Truth be told: I didn’t start cooking until my twenties. I had plenty of opportunities to learn from the best: my mother and grandmothers were all excellent, intuitive, confident cuisinières who whipped up two meals a day without the aid of any book. I just wasn’t interested. My desire to know how to cook developed quite suddenly, after my second trip to California, but I’ll save that story for another time.
Not knowing my way in the kitchen didn’t mean that food was unimportant to me. After all, it is hard to grow up in France and think about food as mere sustenance. I had definite ideas about what I liked and which ingredients usually combined in a tasty way. During my trips to England, Italy, and Germany, I also had the pleasure (or displeasure) to challenge my taste buds with the unfamiliar: beans on toast, grilled octopus, or cheese with music (look it up…)
In general, I was not surprised or offended by American food when I came over to the US. The notable exception was desserts: some of the ingredients just made me cringe. Mincemeat pie? Really? I never got used to that one. I had heard of carrot cake and it didn’t sound appealing. Luckily the first one I was served was baked by Debbie, my sister-in-law-to-be: her recipe is simply the best and it has become one of my favorite cakes. I also tried zucchini bread made by Terri (my other sister-in-law-to-be) and it was quite enjoyable. After a while, my mind finally accepted the notion of incorporating vegetables into baked goods.
At some point, Rick raved about Michelle’s chocolate mayonnaise cake and it just sounded gross to me. I had watched my dad make mayonnaise from scratch too many times to ignore that it contained black pepper, vinegar and –gasp– Dijon mustard. Quelle horreur! By now you probably know where this story is heading. Yes, Frank and Michelle invited us over for dinner. Yes, a chocolate cake was served. And yes, it was absolutely delicious. I asked for another slice and for the recipe. I learned a few lessons that night. First, one should always approach new foods with an open mind. Second, break down a preparation into its components: after all, mayonnaise is mostly composed of eggs and oil, the “usual suspects” in baked goods. Third, read the labels: American mayonnaise is made sans moutarde…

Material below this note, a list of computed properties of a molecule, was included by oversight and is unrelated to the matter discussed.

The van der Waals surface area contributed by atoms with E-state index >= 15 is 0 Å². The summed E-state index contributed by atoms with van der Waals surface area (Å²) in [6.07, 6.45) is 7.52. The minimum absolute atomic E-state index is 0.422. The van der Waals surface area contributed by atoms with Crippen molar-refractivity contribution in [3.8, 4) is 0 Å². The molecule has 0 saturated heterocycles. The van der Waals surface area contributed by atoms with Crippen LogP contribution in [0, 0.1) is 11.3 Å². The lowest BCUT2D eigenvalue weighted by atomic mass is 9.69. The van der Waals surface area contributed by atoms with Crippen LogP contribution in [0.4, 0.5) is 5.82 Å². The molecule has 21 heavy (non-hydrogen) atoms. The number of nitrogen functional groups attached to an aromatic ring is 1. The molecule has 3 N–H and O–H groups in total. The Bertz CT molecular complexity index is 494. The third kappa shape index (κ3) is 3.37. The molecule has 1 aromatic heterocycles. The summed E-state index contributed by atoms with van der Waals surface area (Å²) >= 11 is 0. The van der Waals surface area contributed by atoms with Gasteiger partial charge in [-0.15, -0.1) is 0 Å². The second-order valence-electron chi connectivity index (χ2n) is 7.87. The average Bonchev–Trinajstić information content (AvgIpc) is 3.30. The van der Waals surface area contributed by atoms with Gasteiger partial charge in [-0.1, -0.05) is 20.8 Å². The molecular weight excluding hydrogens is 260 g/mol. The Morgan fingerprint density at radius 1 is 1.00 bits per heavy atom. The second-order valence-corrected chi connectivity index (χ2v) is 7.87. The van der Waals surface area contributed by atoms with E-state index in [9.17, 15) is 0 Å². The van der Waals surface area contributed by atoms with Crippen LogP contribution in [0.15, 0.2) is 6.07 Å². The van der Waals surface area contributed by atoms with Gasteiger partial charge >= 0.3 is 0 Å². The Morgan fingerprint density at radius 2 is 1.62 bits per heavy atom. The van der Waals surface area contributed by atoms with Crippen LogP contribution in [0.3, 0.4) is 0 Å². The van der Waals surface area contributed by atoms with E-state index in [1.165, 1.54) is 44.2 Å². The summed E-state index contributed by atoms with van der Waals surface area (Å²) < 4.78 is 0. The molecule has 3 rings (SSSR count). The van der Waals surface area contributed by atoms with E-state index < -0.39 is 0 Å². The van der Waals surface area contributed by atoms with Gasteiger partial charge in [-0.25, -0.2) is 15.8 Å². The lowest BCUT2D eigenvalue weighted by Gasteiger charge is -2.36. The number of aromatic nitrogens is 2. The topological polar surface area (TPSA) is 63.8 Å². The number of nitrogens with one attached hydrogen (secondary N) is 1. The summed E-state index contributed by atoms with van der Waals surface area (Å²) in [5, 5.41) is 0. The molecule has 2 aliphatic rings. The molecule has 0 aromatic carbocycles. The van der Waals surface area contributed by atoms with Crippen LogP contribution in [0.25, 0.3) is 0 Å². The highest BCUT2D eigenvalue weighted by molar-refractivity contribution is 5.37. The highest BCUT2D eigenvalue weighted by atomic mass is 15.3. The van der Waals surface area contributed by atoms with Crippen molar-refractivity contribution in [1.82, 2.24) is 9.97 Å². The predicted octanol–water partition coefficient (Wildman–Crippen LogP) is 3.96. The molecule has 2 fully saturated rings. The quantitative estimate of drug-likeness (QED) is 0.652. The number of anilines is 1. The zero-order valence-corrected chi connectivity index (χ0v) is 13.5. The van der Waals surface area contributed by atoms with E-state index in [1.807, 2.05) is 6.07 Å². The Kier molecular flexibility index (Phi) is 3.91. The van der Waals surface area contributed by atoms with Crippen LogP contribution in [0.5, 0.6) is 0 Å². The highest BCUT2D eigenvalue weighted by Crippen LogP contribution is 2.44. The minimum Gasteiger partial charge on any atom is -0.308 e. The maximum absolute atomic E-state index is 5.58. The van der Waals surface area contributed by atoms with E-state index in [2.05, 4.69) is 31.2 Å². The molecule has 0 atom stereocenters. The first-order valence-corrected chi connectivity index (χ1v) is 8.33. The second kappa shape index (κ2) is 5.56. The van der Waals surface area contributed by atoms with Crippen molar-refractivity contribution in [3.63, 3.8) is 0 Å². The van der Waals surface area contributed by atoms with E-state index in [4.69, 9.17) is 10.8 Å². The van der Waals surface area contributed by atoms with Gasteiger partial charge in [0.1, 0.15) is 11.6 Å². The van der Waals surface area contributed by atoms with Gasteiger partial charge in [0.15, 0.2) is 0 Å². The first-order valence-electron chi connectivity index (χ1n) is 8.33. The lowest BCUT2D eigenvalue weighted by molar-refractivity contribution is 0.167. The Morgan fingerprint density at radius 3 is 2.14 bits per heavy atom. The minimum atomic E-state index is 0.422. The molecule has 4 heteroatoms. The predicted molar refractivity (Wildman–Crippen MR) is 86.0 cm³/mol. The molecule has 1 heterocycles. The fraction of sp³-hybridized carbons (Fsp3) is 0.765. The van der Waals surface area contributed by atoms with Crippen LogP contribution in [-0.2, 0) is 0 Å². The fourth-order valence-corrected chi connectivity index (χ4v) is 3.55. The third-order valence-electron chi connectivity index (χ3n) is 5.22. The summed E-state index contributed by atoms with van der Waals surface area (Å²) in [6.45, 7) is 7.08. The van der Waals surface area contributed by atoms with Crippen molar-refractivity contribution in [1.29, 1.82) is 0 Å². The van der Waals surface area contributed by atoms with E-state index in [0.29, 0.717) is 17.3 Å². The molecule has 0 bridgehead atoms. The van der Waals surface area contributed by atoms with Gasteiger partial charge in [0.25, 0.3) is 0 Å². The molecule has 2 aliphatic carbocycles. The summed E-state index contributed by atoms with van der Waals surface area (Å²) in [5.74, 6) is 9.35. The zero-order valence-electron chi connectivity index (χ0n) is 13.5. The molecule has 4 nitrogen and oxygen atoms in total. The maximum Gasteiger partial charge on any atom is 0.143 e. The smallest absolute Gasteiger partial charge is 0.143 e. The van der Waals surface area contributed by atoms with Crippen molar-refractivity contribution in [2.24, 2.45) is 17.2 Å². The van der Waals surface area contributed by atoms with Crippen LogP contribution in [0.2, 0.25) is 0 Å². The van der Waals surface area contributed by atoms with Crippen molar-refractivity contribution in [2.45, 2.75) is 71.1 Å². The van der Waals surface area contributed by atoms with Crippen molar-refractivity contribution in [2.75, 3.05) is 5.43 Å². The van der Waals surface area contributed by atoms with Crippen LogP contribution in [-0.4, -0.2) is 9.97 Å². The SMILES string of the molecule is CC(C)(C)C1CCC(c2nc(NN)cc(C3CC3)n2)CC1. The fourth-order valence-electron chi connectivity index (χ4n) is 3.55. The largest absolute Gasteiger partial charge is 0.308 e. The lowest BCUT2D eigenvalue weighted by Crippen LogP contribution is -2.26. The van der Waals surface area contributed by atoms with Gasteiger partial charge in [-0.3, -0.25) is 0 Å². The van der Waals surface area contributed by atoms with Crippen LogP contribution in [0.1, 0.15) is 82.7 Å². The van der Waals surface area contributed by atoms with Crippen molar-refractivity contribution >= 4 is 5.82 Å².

Michelle died of cancer while I was in France last month. Her Facebook page was flooded with tributes and memories. Her granddaughter Sara brought up the chocolate mayonnaise cake: judging from friends and family’s reactions, I think it’s safe to call it her signature dessert. Last Saturday I felt a sudden urge to bake (trust me: it’s not a normal state for me.) Locating the recipe was a cinch: I knew I would find it in my very first American recipe folder, the one I started thirty-five years ago. So, I baked my cake and cried. Losing a long time friend is hard but thirty-five years of shared meals and laughs and songs sparked many of those moments parfaits I love so much. Her famous chocolate mayonnaise cake is only one of them; the oldest one.
La cuisinière: (female) cook; also, the stove
Quelle horreur: how horrible
Sans moutarde: without mustard
Michelle’s Chocolate Mayonnaise Cake
1 box Duncan Hines Devils Food cake mix
4 oz package instant chocolate pudding
¼ cup mayonnaise
½ pint sour cream
1 tbsp almond extract
½ cup vegetable oil
½ cup water
6 oz chocolate chips
1 cup almond slivers
Butter and cocoa powder for the pan
Preheat oven to 350º. In a large bowl, combine cake mix and chocolate pudding. In another bowl, combine eggs, mayonnaise, sour cream, almond extract, oil, and water. Add wet ingredients to dry ingredients and beat until smooth. Fold in chocolate chips and almond slivers. Butter a bundt cake pan and dust with some cocoa powder. Bake for about 55 minutes.
Sylvaine’s tip: I like to serve it with a raspberry coulis and a dollop of whipped cream.
I did not take the photo included in this post but I do not know whom to credit (if Frank lets me know, I'll update.) It's one of my favorites; it was used for an open house at their design/art gallery.